The dining table and benches are made from scaffolding board by a supplier who mainly works for bars and restaurants. The couple chose it for its rough look which contrasts with the smooth, pristine finishes of the bespoke kitchen and micro cement floor and wall finishes. The pitch of the hipped roof is expressed internally in the double height vaulted ceiling.
The sofa in the extension was bought especially for that space, and was chosen because it's long and low and offers a place to put your feet up and enjoy uninterrupted views over the garden.
The extension floor is flush with the garden, and the area can be opened up via the black stained timber sliding doors in summer to create indoor / outdoor dining and social spaces.
The kitchen and dining area is the family’s main living space so they didn’t want it feeling too ‘kitchen-y’. The kitchen designer came up with kitchen storage ideas such as the island with shelves on one side and drawers on the other, like a sideboard. The shelves are used to display personal items that lift the space and add colour and personality.
One of the owners is Australian and enjoys the outdoors, so getting as much light as possible into the house was important. Originally bifold doors were considered but the architect encouraged the family to invest in large scale bespoke doors to create greater height and a more seamless connection to the garden.
The garden was mature but overgrown when the couple bought the house. The new owners took on the landscaping themselves with the help from garden designer Nick Burton who assisted with the type of planting that would work.
The corner glazing
The owners have chosen vintage furniture pieces such as the midcentury sideboard to contrast with the modern kitchen. The idea of the lighting rig in the ceiling was driven by architect Kieran and it has worked out ‘brilliantly’ according to the couple.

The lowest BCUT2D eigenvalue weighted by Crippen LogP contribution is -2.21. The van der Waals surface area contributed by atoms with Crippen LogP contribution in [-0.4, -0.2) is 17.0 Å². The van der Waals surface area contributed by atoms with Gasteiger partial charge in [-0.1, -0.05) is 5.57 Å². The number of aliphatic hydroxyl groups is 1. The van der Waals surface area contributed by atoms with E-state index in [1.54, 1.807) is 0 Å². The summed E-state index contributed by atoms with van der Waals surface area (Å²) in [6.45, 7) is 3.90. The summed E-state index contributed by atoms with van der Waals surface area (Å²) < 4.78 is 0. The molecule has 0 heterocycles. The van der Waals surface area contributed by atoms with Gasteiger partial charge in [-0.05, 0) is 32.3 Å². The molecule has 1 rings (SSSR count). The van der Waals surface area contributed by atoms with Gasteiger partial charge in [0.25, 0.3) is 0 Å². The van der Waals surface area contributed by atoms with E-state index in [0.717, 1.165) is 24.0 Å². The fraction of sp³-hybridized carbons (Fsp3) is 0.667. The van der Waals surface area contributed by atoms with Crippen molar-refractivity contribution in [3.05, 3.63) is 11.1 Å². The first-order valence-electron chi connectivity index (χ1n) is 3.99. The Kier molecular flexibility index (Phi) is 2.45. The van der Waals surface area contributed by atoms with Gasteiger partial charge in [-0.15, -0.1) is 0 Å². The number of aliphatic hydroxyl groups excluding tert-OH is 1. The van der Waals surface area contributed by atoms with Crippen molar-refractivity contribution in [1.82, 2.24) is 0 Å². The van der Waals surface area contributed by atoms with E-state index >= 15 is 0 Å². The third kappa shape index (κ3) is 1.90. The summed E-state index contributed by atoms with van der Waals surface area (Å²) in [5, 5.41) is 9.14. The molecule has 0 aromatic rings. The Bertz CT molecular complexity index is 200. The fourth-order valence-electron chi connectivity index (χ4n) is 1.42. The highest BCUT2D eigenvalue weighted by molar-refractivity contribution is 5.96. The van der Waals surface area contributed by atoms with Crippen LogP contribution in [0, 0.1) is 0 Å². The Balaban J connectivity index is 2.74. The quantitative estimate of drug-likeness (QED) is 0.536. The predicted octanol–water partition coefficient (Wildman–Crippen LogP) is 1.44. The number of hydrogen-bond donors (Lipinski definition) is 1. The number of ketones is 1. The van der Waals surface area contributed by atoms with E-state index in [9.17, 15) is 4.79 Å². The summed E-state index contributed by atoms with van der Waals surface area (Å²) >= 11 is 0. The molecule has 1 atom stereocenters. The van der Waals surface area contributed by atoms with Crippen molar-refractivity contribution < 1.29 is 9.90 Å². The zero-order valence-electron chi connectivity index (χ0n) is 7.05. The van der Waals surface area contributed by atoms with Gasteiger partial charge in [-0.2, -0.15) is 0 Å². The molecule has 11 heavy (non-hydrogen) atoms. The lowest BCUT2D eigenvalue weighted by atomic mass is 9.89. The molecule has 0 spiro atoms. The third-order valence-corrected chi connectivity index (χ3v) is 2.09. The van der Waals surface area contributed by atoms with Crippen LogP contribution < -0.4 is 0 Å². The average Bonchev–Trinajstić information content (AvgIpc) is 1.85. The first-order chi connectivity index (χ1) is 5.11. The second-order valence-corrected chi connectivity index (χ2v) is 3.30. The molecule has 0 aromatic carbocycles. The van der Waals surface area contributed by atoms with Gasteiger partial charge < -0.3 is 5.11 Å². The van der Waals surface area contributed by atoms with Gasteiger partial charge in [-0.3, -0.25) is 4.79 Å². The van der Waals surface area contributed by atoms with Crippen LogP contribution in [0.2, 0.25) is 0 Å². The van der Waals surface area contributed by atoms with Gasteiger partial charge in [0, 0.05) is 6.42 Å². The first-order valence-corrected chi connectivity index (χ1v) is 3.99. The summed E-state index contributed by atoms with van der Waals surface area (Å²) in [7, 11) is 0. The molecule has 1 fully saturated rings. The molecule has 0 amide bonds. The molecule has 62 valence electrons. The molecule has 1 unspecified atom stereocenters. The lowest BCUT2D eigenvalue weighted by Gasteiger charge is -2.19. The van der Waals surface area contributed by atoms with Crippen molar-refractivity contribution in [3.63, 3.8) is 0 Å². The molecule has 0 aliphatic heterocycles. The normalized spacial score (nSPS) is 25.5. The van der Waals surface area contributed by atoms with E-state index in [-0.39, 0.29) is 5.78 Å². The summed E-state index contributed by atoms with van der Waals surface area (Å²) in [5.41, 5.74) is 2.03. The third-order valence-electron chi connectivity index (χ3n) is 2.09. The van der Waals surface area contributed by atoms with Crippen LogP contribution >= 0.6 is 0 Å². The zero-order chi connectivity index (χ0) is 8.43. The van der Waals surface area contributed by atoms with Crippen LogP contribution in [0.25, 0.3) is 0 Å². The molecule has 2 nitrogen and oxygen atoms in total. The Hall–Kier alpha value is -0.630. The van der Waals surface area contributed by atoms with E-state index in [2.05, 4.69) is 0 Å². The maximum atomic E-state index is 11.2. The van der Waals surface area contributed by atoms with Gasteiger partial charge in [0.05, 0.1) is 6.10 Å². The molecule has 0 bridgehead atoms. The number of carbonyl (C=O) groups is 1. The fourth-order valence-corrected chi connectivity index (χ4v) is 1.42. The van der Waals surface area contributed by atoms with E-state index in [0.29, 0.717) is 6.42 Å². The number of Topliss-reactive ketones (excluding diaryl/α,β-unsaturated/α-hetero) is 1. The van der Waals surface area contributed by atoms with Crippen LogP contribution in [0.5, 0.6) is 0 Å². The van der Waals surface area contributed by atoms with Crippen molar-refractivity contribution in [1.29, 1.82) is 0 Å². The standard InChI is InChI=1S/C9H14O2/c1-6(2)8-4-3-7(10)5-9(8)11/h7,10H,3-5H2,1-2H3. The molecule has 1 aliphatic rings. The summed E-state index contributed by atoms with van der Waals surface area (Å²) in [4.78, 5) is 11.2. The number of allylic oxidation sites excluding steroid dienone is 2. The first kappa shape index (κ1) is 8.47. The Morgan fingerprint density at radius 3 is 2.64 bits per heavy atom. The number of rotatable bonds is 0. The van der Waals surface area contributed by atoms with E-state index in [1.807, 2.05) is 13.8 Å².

There is underfloor heating in the new south facing extension and huge thermal gains from the glazing as the sun heats the floor throughout the day.
The new bathroom is narrower than the original bathroom and a new window was installed to bring in more light. The bathroom floor and walls are finished in microcement to create a smooth and waterproof wet room.
The couple were keen to source a concrete basin. They ordered samples settled on a pink coloured basin as they felt this was the best fit and a colourful contrast to the neutral cement surfaces.
Focus on: Microcement
Kieran Gaffney from Konishi Gaffney Architects shares his top tips
- SUPER SMOOTH SURFACE Microcement is a cement and quartz mix. The ultra smooth finish is ideal atop underfloor heating - the surface generates heat well and the lovely smooth surface is perfect for walking with bare feet or socks.
- A LOW MAINTENANCE CHOICE Microcement floors are low maintenance. They are easily swept and mopped, and particularly suited to pets where hairs and dirt from mucky paws can be brushed up easily. The surface is also resistant to scratching.
- NOT JUST FOR FLOORS It can be used for other surfaces such as walls (as it is in the family bathroom) as it's such a smooth tactile finish.
- IDEAL FOR BATHROOMS It’s a perfect surface wet areas as it's waterproof, fast drying, and it won’t shrink or crack. It’s also easy to wipe and clean and mildew resistant.
- COST EFFECTIVE It’s cheaper than tiles, and can also be applied directly over existing surfaces.
The property before works began
The back of the house was not fit for purpose when the couple bought the property. Former renovations to the house involved a long, narrow corridor with multiple doors and two changes in level, separating the front, formal part of the house from the large south facing and beautiful garden.
The later addition of the 1890's conservatory effectively cut off the house's connection to the garden, and was also damp and decaying. It was excessively hot in summer and freezing and unusable in winter.
Additional contributions by Caroline Ednie
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Ginevra Benedetti has been the Deputy Editor of Ideal Home magazine since 2021. With a career in magazines spanning nearly twenty years, she has worked for the majority of the UK’s interiors magazines, both as staff and as a freelancer. She first joined the Ideal Home team in 2011, initially as the Deputy Decorating Editor and has never left! She currently oversees the publication of the brand’s magazine each month, from planning through to publication, editing, writing or commissioning the majority of the content.